Production of large quantities of hiighly purified receptors is an underlying requirement for all the projects in ttie Program Project -""""""""Structure-Function of Opioid Receptors for Drug Discovery. The production of these samples will be carried out using well established protocols that have now been optimized for use with GPCRs as part of GPCR Network's GPCR Structure Determination Pipeline. These production protocols now include the use of newly developed GPCR fusion partner toolchest for stabilization and crystallization that has increased the quantity and quality of structures that we are able to determine. Most notably, with the use of a new fusion partner, apo-cytochrome b562 (RIL) mutant, BRIL, we were able to determine the structure of the A2A adenosine receptor- ZM241385 to 1.8 A resolution, the structure of NOP, and more recently 2 agonist bound serotonin receptors in an activated state. Structural studies will demand the use of large volumes of highly purified protein for crystallization studies while others doing functional studies will need much less. Studies that led to the structure solution of the K-opioid receptor and the nociception/oprhanin FQ peptide receptor required a large number of constructs and an average of 25 mgs of highly purified protein or about 100 liters of biomass. For receptor-ligand complex structural studies we estimate that 5-10 mgs will be required per structure.
Large-scale structural studies of ligand bound complexes of all four opioid receptors will require the preparation of large volumes of highly purified receptors. Successful delivery of these samples will enable studies that could lead to the design of new generation therapeutics targeting opioid receptors that are highly selective and with reduced or minimal side-effects.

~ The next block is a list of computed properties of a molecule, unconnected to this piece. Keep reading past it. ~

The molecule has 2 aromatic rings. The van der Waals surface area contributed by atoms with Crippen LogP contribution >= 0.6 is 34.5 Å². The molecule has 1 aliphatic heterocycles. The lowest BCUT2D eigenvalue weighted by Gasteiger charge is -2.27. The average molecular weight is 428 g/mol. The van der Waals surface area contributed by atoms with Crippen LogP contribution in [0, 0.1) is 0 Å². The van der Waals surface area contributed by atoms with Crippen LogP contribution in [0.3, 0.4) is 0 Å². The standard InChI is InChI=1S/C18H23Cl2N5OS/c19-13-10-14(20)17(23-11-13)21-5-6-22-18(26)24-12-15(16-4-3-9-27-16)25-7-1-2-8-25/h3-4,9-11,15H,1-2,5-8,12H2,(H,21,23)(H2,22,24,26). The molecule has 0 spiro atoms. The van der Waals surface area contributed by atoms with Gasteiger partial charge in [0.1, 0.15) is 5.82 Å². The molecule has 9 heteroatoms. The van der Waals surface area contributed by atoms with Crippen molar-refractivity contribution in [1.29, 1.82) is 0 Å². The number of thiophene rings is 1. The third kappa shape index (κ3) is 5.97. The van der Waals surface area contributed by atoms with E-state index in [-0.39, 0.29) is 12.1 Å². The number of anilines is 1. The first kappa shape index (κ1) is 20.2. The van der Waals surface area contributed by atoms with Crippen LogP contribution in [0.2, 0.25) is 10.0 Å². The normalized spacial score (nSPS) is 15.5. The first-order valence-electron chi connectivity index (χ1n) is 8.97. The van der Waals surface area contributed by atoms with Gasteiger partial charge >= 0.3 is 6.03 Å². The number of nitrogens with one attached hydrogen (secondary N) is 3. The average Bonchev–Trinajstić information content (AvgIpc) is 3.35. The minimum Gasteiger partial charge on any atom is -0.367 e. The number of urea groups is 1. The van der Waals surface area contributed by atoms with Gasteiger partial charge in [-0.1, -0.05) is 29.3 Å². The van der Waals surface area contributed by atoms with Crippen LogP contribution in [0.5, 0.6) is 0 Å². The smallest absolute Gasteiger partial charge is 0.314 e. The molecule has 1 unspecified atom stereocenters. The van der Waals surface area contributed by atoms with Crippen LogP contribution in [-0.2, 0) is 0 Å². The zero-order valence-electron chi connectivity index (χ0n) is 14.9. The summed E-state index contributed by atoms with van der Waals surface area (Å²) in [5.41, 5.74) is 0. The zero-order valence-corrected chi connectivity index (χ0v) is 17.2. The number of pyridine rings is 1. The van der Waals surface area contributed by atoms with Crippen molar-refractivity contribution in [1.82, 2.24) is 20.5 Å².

|Manglik, Aashish; Lin, Henry; Aryal, Dipendra K et al. (2016) Structure-based discovery of opioid analgesics with reduced side effects. Nature 537:185-190|
|Bruchas, Michael R; Roth, Bryan L (2016) New Technologies for Elucidating Opioid Receptor Function. Trends Pharmacol Sci 37:279-89|
|White, Thomas A; Barty, Anton; Liu, Wei et al. (2016) Serial femtosecond crystallography datasets from G protein-coupled receptors. Sci Data 3:160057|
|Roth, Bryan L (2016) DREADDs for Neuroscientists. Neuron 89:683-94|
|Kuhar, Jamie Rose; Bedini, Andrea; Melief, Erica J et al. (2015) Mu opioid receptor stimulation activates c-Jun N-terminal kinase 2 by distinct arrestin-dependent and independent mechanisms. Cell Signal 27:1799-806|
|Vardy, Eyal; Robinson, J Elliott; Li, Chia et al. (2015) A New DREADD Facilitates the Multiplexed Chemogenetic Interrogation of Behavior. Neuron 86:936-46|
|O'Connor, Casey; White, Kate L; Doncescu, Nathalie et al. (2015) NMR structure and dynamics of the agonist dynorphin peptide bound to the human kappa opioid receptor. Proc Natl Acad Sci U S A 112:11852-7|
|Vardy, Eyal; Sassano, Maria F; Rennekamp, Andrew J et al. (2015) Single Amino Acid Variation Underlies Species-Specific Sensitivity to Amphibian Skin-Derived Opioid-like Peptides. Chem Biol 22:764-75|
|Isberg, Vignir; de Graaf, Chris; Bortolato, Andrea et al. (2015) Generic GPCR residue numbers - aligning topology maps while minding the gaps. Trends Pharmacol Sci 36:22-31|
|Robinson, J Elliott; Vardy, Eyal; DiBerto, Jeffrey F et al. (2015) Receptor Reserve Moderates Mesolimbic Responses to Opioids in a Humanized Mouse Model of the OPRM1 A118G Polymorphism. Neuropsychopharmacology 40:2614-22|
Showing the most recent 10 out of 15 publications